Concerns over the government’s ability to balance the books once the pandemic is over have been exacerbated by the extension of the Canada Emergency Response Benefit (CERB) for another two months.
Experts are saying that the government needs to come up with a way to balance providing aid to those who need it with working toward reducing costs—and therefore borrowing—as much as possible.
The Fraser Institute’s Jason Clemens has done the math and says the costs could be dire depending on how policies are implemented going forward.
“We don’t have a clear estimate of the additional costs since the federal government hasn’t provided a fiscal update or a budget,” he tells The Epoch Times.
“[The Parliamentary Budget Officer] is reporting a net cost of CERB at $53.4 million before the extension. The peak monthly cost is reported at a little over $17 billion, but there’s been a clear reduction as workers moved to the Canada Wage Emergency Subsidy. We’re clearly talking about more than $20 billion, though, for the eight-week extension.”
Announcing the CERB extension last week, Prime Minister Justin Trudeau explained that although the economy is slowly opening up, there are still people who won’t be able to go back to work for a while longer. He also said that the number of people willing to go back to work is disproportionate to actual job availability.
The initial 16-week CERB payment period was set to end July 4. The extension means that payments of $2,000 a month will continue into early September. Employees who make more than $1,000 a month are no longer eligible for the benefit.
In its report on estimated spending for 2020, a group of experts at the Fraser Institute note that per-person federal program spending could reach “an estimated $13,226 in 2020, by far the highest level in the history of the country.” Economist Jack Mintz, in an analysis put forward in an op-ed in the Financial Post last month, noted that “Canada’s debt burden is $3.2 trillion.”
Clemens says it must be recognized that current circumstances have been adversely affected by the state of federal finances pre-pandemic, and that a proper recovery will require a policy oriented toward balancing the budget.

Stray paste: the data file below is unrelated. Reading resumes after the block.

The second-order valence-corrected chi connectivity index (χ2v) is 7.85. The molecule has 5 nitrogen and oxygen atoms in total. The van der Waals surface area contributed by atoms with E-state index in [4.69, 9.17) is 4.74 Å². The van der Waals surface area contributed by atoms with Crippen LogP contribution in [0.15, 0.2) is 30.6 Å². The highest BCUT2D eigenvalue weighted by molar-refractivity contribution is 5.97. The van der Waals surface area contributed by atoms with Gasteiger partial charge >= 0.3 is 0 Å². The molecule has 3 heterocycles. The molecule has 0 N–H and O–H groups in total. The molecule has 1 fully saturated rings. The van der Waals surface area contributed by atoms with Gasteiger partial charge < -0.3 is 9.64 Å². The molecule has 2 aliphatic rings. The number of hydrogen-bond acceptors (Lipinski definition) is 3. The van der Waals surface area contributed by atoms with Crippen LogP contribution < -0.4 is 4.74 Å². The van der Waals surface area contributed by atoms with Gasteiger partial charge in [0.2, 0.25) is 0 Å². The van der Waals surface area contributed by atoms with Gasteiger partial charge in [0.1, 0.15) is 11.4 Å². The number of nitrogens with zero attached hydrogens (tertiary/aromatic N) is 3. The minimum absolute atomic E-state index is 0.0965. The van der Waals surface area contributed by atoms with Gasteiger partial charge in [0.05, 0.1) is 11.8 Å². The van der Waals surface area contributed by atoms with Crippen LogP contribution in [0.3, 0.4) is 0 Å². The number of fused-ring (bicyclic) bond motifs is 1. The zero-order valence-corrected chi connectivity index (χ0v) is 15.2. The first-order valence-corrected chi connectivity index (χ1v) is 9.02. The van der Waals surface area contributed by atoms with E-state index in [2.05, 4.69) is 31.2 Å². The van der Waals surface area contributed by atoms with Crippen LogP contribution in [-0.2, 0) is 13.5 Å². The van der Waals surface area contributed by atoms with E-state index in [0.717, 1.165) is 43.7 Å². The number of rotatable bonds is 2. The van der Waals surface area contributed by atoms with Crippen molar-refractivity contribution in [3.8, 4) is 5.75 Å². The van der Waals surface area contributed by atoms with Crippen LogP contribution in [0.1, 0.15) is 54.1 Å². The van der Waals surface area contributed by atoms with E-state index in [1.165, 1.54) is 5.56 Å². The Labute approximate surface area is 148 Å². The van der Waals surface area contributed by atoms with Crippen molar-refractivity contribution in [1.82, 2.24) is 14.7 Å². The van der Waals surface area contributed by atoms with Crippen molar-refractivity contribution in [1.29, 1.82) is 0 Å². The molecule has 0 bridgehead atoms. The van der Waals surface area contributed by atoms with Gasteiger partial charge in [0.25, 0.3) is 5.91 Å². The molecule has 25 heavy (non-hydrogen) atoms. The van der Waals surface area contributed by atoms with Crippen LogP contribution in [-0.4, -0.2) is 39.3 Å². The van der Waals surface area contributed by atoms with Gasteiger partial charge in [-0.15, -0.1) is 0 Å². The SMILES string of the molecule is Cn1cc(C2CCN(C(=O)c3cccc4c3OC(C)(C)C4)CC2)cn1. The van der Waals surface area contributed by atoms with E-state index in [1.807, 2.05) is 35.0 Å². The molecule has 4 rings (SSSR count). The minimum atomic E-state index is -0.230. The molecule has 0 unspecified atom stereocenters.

As this relates to CERB, he says more targeted assistance is crucial to mitigating costs, and this might mean being stricter as to who is eligible for the benefit.
“[One] example is the lack of household income as a filter for CERB eligibility. It means a significant number of school-aged children (under 24 years of age) living with their parents in households with reasonable income are eligible for CERB,” he says.
“Should CERB cover households with an income over $100,000 when the applicant is 21 and in school full time? Indeed, there are a surprising number of young people in this category whose monthly income has actually increased markedly under CERB. That doesn’t strike me as a wise or even reasonable use of public resources.”
The CERB extension could also create a disincentive for Canadians to return to work as the economy reopens, say some business groups and economists, as well as the Conservatives and Bloc Quebecois.
In a memo for the C.D. Howe Institute, Saskatchewan’s former minister of finance and social services Janice MacKinnon writes that there’s no real incentive for people to return to work.
“In fact, it can be argued that the proposal to reduce the monthly amount of other income that can be earned by CERB recipients from $1,000 to $500 lessens the incentive to work,” she writes.
MacKinnon says that a “phase-out for CERB” would make more sense, as there are existing programs that could do a better job of making assistance more targeted and encourage a return to work.
Recipients of the extended CERB will have to sign an attestation form acknowledging that the government is encouraging them to find employment, consult the government’s online job bank, and accept a reasonable job offer. In addition, workers are expected to return to work when their employers deem it reasonable to do so.